Sabrina Lieu is a Senior Marketing Coordinator located in New York, NY.
Q: What is a way you enjoy celebrating your culture at any time of the year?
A: I mostly celebrate my Chinese culture with my sisters and now with my in-laws. We visit the Buddhist temple a few times a year to receive blessings as well as bestow blessings and prayers to our family and friends. A very important time for me in my culture is Chinese New Year. We have our New Year’s Eve dinner, “Shou Sui.” My family cooks a grand feast and everyone comes over. It’s like a reunion with lots of food and red envelopes with money or as we say, “Lai See.” Up until this year, I was always receiving because the tradition is to give Lai See to young children/adults until they are married. I got married last September, so it was a new tradition and a very heartwarming experience for me to be the one gifting the red envelopes.
Q: Who is a notable Asian/Pacific American figure who has inspired you, and why?
A: I was a very active kid and took up soccer and karate at a young age. My source of inspiration was Bruce Lee. I loved watching his movies and imitating his masterful martial arts movements. He had this charisma and stealthy nature that was a force to be reckoned with, even though I was only seeing this person through a TV and in books that I borrowed from the library (which were always overdue!).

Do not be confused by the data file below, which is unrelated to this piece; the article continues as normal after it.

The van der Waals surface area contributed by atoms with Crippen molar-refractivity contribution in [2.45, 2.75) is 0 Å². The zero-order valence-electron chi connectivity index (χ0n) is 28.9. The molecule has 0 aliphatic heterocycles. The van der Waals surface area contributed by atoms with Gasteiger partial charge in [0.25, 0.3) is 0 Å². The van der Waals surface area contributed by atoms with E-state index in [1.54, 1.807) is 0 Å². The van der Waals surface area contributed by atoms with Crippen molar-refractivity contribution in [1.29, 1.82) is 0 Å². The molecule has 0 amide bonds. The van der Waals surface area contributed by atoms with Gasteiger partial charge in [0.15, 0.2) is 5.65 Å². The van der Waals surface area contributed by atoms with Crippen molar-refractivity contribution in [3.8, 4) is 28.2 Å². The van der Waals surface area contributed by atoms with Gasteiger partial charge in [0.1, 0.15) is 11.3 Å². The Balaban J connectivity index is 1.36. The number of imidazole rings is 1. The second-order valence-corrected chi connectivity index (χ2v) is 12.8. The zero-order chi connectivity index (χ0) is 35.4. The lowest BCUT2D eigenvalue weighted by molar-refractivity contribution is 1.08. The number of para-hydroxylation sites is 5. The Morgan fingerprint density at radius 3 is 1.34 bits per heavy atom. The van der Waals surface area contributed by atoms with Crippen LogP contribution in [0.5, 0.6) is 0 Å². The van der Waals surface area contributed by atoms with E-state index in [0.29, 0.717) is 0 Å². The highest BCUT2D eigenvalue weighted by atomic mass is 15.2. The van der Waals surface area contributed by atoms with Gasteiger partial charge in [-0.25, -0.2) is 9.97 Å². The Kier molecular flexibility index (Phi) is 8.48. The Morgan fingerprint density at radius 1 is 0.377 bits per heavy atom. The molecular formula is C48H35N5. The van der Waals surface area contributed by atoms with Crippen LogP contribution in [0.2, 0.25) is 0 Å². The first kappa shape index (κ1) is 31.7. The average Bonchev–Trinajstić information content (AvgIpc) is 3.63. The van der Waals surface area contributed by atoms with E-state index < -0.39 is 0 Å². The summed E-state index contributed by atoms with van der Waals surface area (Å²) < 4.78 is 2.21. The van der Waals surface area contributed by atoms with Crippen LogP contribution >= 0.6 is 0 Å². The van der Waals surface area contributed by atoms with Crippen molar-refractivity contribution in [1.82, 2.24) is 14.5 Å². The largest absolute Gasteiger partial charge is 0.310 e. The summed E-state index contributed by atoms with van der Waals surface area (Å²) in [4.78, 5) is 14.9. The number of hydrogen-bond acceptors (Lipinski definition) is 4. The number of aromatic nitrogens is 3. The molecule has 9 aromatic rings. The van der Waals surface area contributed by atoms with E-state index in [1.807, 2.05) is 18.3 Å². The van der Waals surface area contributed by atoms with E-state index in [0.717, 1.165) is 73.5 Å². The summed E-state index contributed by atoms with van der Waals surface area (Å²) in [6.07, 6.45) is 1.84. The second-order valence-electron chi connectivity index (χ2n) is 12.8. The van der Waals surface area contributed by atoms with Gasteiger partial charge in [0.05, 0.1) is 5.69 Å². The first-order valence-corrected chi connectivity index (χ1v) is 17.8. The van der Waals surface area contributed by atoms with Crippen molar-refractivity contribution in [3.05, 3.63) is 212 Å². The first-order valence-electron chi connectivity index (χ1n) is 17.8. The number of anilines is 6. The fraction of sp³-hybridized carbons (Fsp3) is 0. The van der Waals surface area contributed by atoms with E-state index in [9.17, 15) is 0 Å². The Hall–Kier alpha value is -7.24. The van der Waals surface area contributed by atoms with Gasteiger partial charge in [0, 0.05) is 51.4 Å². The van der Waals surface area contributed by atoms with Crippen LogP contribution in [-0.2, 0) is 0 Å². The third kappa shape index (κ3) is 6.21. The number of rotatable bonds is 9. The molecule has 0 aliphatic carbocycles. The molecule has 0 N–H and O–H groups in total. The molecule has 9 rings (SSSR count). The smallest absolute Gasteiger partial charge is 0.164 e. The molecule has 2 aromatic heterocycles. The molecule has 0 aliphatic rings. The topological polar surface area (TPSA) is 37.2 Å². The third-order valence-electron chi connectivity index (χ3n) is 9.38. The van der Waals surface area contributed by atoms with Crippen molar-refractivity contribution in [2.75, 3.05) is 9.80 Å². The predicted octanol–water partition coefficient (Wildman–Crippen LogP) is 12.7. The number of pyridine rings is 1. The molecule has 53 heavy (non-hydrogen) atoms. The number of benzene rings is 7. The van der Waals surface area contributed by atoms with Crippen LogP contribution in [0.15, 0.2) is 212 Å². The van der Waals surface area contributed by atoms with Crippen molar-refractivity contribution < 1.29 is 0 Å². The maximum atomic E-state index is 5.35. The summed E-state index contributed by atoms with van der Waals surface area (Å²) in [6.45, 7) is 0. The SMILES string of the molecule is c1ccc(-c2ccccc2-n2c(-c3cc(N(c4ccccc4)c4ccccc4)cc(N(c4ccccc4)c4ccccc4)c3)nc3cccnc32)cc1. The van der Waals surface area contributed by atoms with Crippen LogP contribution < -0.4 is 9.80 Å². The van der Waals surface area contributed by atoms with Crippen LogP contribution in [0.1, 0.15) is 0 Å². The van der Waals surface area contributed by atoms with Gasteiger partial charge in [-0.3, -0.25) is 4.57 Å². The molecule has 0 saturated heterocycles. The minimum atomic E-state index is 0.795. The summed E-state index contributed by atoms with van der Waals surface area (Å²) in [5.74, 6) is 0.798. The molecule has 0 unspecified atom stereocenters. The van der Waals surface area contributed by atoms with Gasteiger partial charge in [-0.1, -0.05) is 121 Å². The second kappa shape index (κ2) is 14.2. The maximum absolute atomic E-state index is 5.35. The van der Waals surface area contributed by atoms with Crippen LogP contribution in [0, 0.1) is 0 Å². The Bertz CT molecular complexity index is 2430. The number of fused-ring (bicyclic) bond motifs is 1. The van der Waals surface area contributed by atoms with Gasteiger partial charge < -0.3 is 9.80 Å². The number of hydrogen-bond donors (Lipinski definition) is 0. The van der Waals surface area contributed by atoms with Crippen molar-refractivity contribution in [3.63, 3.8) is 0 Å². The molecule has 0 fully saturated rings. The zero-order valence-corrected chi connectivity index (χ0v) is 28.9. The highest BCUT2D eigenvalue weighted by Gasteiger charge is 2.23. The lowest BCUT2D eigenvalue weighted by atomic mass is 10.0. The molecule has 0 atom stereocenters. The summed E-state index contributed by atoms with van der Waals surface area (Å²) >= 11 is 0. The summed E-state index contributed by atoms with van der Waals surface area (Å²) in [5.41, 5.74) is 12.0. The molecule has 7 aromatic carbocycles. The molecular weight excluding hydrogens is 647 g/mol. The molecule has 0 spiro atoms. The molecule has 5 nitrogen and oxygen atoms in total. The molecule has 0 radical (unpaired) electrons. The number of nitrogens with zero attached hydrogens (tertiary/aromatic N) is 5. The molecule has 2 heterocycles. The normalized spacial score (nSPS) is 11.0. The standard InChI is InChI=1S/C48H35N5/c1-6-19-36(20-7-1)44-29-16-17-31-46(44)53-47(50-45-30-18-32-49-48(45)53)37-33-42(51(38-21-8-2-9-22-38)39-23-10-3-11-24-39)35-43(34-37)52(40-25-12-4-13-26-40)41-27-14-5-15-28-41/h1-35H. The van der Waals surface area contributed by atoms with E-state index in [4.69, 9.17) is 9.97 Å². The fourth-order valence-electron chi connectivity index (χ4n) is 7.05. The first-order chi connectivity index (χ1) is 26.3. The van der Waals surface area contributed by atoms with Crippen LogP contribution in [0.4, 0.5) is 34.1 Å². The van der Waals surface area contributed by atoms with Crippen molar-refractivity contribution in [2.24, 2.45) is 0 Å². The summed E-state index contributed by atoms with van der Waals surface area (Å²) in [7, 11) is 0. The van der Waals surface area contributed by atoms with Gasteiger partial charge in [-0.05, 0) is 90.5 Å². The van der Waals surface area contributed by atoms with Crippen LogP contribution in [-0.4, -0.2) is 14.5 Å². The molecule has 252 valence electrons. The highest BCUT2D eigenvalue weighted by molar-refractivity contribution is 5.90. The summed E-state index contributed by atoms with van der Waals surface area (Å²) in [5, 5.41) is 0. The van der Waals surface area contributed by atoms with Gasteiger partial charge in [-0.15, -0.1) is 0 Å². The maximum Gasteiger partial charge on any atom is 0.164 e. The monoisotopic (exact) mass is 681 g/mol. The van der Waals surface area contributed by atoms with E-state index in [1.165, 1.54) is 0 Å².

As I got older, I became more aware of his philosophical character. Bruce Lee was also a poet. My father has quoted Bruce Lee to me since I was a little girl. The one quote that always stuck with me was, “Adapt what is useful, reject what is useless, and add what is specifically your own.”
Q: How have you seen diversity as a valuable asset in our business?
A: When I attend networking events at Cushman & Wakefield, I see lots of people gathered of many different ethnicities, talking about work to kids to shared interests. These bonds and interactions make the work connections stronger.
Q: What are ways that all employees can be champions for diversity in the workplace?
A: It is extremely important for us to be educated about others’ cultures and customs to develop a respectful environment. It’s human nature to want to feel accepted, first as kids in school, then high school, then college, now as working professional adults in the “real world.”
Working with someone else on your team on a new project, attending different workshops or seminars that our company offers, and having an open mind and heart for yourself and for others is crucial to promoting diversity in the workplace.
Most people do not think I have a Chinese background—90% of the time I hear incorrect guesses if the topic comes up. I do like how astounded people are when I tell them that I am part Chinese and part Guyanese—I think it gives people this sense that assumptions are not always true. Not everyone will “look” like their ethnicity/background, which means people need to engage in deeper discussions with one another.